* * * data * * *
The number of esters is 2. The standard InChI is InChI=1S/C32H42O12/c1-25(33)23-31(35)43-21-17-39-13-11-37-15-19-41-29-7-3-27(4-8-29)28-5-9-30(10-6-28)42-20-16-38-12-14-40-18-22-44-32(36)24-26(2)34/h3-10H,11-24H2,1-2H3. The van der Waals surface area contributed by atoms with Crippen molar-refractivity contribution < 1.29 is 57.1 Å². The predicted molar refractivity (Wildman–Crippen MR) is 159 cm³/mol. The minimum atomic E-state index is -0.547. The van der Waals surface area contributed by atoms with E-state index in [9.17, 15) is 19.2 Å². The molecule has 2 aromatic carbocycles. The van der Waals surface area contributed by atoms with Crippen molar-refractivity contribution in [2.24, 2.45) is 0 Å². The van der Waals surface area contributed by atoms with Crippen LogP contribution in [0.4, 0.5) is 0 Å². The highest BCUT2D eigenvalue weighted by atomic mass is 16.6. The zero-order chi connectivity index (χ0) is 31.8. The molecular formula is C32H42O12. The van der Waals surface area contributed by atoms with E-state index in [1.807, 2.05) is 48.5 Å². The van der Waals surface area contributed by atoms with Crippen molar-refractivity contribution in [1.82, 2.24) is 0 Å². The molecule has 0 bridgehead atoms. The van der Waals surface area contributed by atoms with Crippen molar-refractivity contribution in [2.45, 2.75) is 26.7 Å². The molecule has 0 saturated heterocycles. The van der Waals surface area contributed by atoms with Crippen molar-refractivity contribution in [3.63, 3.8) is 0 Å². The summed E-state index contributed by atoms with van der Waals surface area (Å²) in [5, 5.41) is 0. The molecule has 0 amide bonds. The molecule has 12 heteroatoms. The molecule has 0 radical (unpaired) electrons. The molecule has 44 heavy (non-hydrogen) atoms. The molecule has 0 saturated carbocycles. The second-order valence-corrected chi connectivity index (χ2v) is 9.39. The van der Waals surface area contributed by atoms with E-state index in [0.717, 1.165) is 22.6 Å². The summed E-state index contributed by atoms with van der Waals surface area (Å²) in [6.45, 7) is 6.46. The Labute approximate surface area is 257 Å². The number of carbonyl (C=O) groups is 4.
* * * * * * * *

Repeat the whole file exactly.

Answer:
The number of esters is 2. The standard InChI is InChI=1S/C32H42O12/c1-25(33)23-31(35)43-21-17-39-13-11-37-15-19-41-29-7-3-27(4-8-29)28-5-9-30(10-6-28)42-20-16-38-12-14-40-18-22-44-32(36)24-26(2)34/h3-10H,11-24H2,1-2H3. The van der Waals surface area contributed by atoms with Crippen molar-refractivity contribution < 1.29 is 57.1 Å². The predicted molar refractivity (Wildman–Crippen MR) is 159 cm³/mol. The minimum atomic E-state index is -0.547. The van der Waals surface area contributed by atoms with E-state index in [9.17, 15) is 19.2 Å². The molecule has 2 aromatic carbocycles. The van der Waals surface area contributed by atoms with Crippen molar-refractivity contribution in [2.24, 2.45) is 0 Å². The van der Waals surface area contributed by atoms with Crippen LogP contribution in [0.4, 0.5) is 0 Å². The highest BCUT2D eigenvalue weighted by atomic mass is 16.6. The zero-order chi connectivity index (χ0) is 31.8. The molecular formula is C32H42O12. The van der Waals surface area contributed by atoms with E-state index in [1.807, 2.05) is 48.5 Å². The van der Waals surface area contributed by atoms with Crippen molar-refractivity contribution in [1.82, 2.24) is 0 Å². The molecule has 0 bridgehead atoms. The van der Waals surface area contributed by atoms with Crippen molar-refractivity contribution in [2.45, 2.75) is 26.7 Å². The molecule has 0 saturated heterocycles. The van der Waals surface area contributed by atoms with Crippen molar-refractivity contribution in [3.63, 3.8) is 0 Å². The summed E-state index contributed by atoms with van der Waals surface area (Å²) in [5, 5.41) is 0. The molecule has 0 amide bonds. The molecule has 12 heteroatoms. The molecule has 0 radical (unpaired) electrons. The molecule has 44 heavy (non-hydrogen) atoms. The molecule has 0 saturated carbocycles. The second-order valence-corrected chi connectivity index (χ2v) is 9.39. The van der Waals surface area contributed by atoms with E-state index in [0.717, 1.165) is 22.6 Å². The summed E-state index contributed by atoms with van der Waals surface area (Å²) in [6.45, 7) is 6.46. The Labute approximate surface area is 257 Å². The number of carbonyl (C=O) groups is 4.